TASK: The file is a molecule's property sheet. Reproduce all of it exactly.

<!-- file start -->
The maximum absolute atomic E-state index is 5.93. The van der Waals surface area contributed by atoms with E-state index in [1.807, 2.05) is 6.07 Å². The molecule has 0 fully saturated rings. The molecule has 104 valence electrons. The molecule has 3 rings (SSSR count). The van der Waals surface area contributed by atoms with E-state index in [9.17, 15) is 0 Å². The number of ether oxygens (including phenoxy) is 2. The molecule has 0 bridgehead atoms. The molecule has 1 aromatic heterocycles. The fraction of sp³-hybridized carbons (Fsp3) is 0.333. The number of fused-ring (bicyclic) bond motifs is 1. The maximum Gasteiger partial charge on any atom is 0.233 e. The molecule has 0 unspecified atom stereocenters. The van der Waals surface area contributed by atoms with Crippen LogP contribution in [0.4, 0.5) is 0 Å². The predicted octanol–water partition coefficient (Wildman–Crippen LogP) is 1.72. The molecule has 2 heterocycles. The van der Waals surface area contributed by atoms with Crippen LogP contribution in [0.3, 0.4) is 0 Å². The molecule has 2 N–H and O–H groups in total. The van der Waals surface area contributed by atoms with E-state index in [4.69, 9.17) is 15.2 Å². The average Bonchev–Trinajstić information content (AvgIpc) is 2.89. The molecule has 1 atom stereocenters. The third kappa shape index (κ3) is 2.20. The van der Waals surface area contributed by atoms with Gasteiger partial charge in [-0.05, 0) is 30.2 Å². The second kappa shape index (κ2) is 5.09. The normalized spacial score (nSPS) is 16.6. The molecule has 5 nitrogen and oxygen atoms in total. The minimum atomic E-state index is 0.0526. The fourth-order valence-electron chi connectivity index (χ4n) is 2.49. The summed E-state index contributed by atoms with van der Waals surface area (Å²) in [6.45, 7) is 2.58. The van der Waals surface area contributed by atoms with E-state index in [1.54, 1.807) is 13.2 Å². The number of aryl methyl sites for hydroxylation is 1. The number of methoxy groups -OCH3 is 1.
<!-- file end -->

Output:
The maximum absolute atomic E-state index is 5.93. The van der Waals surface area contributed by atoms with E-state index in [1.807, 2.05) is 6.07 Å². The molecule has 0 fully saturated rings. The molecule has 104 valence electrons. The molecule has 3 rings (SSSR count). The van der Waals surface area contributed by atoms with E-state index in [9.17, 15) is 0 Å². The number of ether oxygens (including phenoxy) is 2. The molecule has 0 bridgehead atoms. The molecule has 1 aromatic heterocycles. The fraction of sp³-hybridized carbons (Fsp3) is 0.333. The number of fused-ring (bicyclic) bond motifs is 1. The maximum Gasteiger partial charge on any atom is 0.233 e. The molecule has 0 unspecified atom stereocenters. The van der Waals surface area contributed by atoms with Crippen LogP contribution in [0.4, 0.5) is 0 Å². The predicted octanol–water partition coefficient (Wildman–Crippen LogP) is 1.72. The molecule has 2 heterocycles. The van der Waals surface area contributed by atoms with Crippen LogP contribution in [0.3, 0.4) is 0 Å². The molecule has 2 N–H and O–H groups in total. The van der Waals surface area contributed by atoms with E-state index in [4.69, 9.17) is 15.2 Å². The average Bonchev–Trinajstić information content (AvgIpc) is 2.89. The molecule has 1 atom stereocenters. The third kappa shape index (κ3) is 2.20. The van der Waals surface area contributed by atoms with Gasteiger partial charge in [-0.05, 0) is 30.2 Å². The second kappa shape index (κ2) is 5.09. The normalized spacial score (nSPS) is 16.6. The molecule has 5 nitrogen and oxygen atoms in total. The minimum atomic E-state index is 0.0526. The fourth-order valence-electron chi connectivity index (χ4n) is 2.49. The summed E-state index contributed by atoms with van der Waals surface area (Å²) in [6.45, 7) is 2.58. The van der Waals surface area contributed by atoms with E-state index in [1.54, 1.807) is 13.2 Å². The number of aryl methyl sites for hydroxylation is 1. The number of methoxy groups -OCH3 is 1.